Netflix’s new teen romantic comedy Sierra Burgess Is a Loser isn’t exactly the modern retelling of Cyrano de Bergerac it makes itself out to be. It borrows basic elements from that 19th-century Edmond Rostand play, but it’s more fairy tale than tragic romance.
The movie follows the bookish and unpopular Sierra Burgess (Shannon Purser), who one day begins receiving friendly-flirty texts from quarterback Jamey (Noah Centineo). However, Jamey thinks he’s talking to cheerleader Veronica (Kristine Froseth), and Sierra must figure out how to defuse an increasingly complicated situation. Taken as a light, vibrant piece of entertainment, Sierra Burgess Is a Loser succeeds with the help of its charismatic cast, though the emotions it manufactures tend to be unconvincing.
The film is the latest in a growing line of modern romances that are inexplicably in love with the ‘80s aesthetic — filling their frames with soft lighting and neon colors, and pumping their soundtracks full of gratuitous synth-pop. Luckily, Sierra Burgess Is a Loser makes a stronger case for its style. It isn’t trying to be a terribly realistic vision of high school, but its decision to situate so much of its drama around phone screens and chat windows nevertheless taps into an unexpected truth. It reminds us of technology’s capacity for both connection and deception, of how it enables people to distill the best or worst parts of themselves into one curated summary. The film’s dreamlike visuals and bubbly soundtrack only accentuate this sort of escapism that’s become accessible to everybody.
And because this form of communication has become something we’re so intimately familiar with, many filmmakers have struggled to accurately portray it on-screen in ways that are visually interesting and still dramatically hefty.
For this particular project, director Ian Samuels doesn’t reinvent the wheel, but he understands that what makes text exchanges and phone calls so exciting is precisely the amount of distance between both parties. This movie gets more than enough tension out of simply waiting for the other person to talk back, or seeing if those three little dots in the chat box will result in a meaningful response.
Samuels wisely spends a lot of time focusing on his actors’ faces, emphasizing that it’s their responses that matter more than the actual messages.
With that said, one has to admit that we’ve passed the point in this information age when we could simply reduce texting and calling to an idyllic, mysterious act of communicating. There’s a whole lot of responsibility that comes with representing it in media, and Sierra Burgess Is a Loser tends to romanticize its tale of mistaken identity too much for comfort.
This is, to put it bluntly, a movie about catfishing an innocent, well-meaning boy. And chances are that some viewers might not be able to forgive this manipulation, no matter how equally well-meaning the title character is. Of course, the film finds some sort of justification for its actions, but by that point, lines have been crossed and non-consensual kisses have been stolen.
Samuels and editor Andrea Bottigliero try to get away with this by pacing the movie at a breakneck speed, with abrupt cuts and characters leaping from place to place without the proper passage of time. It’s meant to replicate the experience of high school—the sudden shifts in mood and tone, and the illusion that the days are moving too slowly and too quickly at the same time. This keeps the film from ever hitting any boring patches, but it still isn’t enough to distract from the problem at the core of Sierra Burgess Is a Loser. Try as it may to keep us busy with other aspects of Sierra’s life, we’re always aware that her catfishing is going on for longer than it should.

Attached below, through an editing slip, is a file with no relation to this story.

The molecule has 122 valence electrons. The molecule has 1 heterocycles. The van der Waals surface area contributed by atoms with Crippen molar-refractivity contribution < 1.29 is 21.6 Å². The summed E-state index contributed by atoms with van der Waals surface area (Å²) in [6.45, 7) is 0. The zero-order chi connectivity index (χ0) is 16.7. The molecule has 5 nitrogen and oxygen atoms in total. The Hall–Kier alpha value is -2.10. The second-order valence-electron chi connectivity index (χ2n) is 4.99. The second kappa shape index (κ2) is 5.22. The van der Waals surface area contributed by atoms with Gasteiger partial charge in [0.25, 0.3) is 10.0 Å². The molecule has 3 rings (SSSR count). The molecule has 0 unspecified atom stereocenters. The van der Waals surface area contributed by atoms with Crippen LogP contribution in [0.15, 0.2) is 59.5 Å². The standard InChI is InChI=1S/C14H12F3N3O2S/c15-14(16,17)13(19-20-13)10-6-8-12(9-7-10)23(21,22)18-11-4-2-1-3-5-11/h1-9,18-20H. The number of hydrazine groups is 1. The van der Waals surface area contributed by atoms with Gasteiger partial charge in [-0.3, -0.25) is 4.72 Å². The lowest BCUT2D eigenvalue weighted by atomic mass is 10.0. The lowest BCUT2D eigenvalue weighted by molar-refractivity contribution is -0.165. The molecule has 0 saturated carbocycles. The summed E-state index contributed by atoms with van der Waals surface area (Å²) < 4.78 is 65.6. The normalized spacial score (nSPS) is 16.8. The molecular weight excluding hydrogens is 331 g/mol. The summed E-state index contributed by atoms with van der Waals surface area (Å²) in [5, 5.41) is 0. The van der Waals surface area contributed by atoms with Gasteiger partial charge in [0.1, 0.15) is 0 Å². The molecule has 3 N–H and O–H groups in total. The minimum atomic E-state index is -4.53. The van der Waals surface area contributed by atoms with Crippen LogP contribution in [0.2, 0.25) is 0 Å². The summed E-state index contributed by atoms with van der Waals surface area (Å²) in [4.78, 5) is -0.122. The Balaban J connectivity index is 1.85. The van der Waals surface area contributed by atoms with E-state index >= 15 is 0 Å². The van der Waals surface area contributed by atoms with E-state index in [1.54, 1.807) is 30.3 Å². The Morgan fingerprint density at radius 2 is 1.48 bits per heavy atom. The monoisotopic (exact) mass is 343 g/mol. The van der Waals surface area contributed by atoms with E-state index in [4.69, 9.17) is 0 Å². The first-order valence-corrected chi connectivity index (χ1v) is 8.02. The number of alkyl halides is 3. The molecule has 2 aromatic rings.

Even when we ignore all this voluntary deception, the different parts of Sierra’s character don’t always add up. We’re told early on that she isn’t just a typical pushover nerd: she shrugs off Veronica’s insults with confidence, has strong belief in herself and her family, and shows no prior desire for affection from the popular boys. Her sudden bouts of insecurity when Jamey enters the picture are relatable, but Sierra Burgess Is a Loser doesn’t establish the sources of her insecurity well enough to be totally convincing. And by the third act, every loose thread rushes to tie into a nice bow. Secondary characters are abandoned, forgiveness becomes a cheap commodity, and our main characters get awkward title cards that spell out their happy endings.
As a “legacy student,” Sierra is faced with unfair expectations from her own school. As the oldest daughter of a superficial mom, Veronica is encouraged to be the ditzy popular girl stereotype.
As the star quarterback, Jamey finds his humor and intellectual side repressed. When the movie just settles down and explores these contradictions — while allowing the characters to help each other heal through friendship and companionship — it really comes into its own.
It helps that the movie has a ridiculously likable cast that’s capable of elevating the material. Noah Centineo continues his streak as Hollywood’s next big romantic star — displaying just enough self-consciousness to make his swagger genuinely charming. Kristine Froseth takes what could have been a dull character and makes her fully sympathetic.
RJ Cyler, who plays Sierra’s best friend Dan, emerges as an incredibly funny talent, making even the smallest scenes more energetic. And Shannon Purser is something of a revelation. Her inner strength is effortless and her ability to make quiet moments of contemplation loaded with feeling is extremely impressive. Sierra Burgess Is a Loser might only end up in the middle of the road, but its cast can look forward to very long, very fruitful careers. – Rappler.com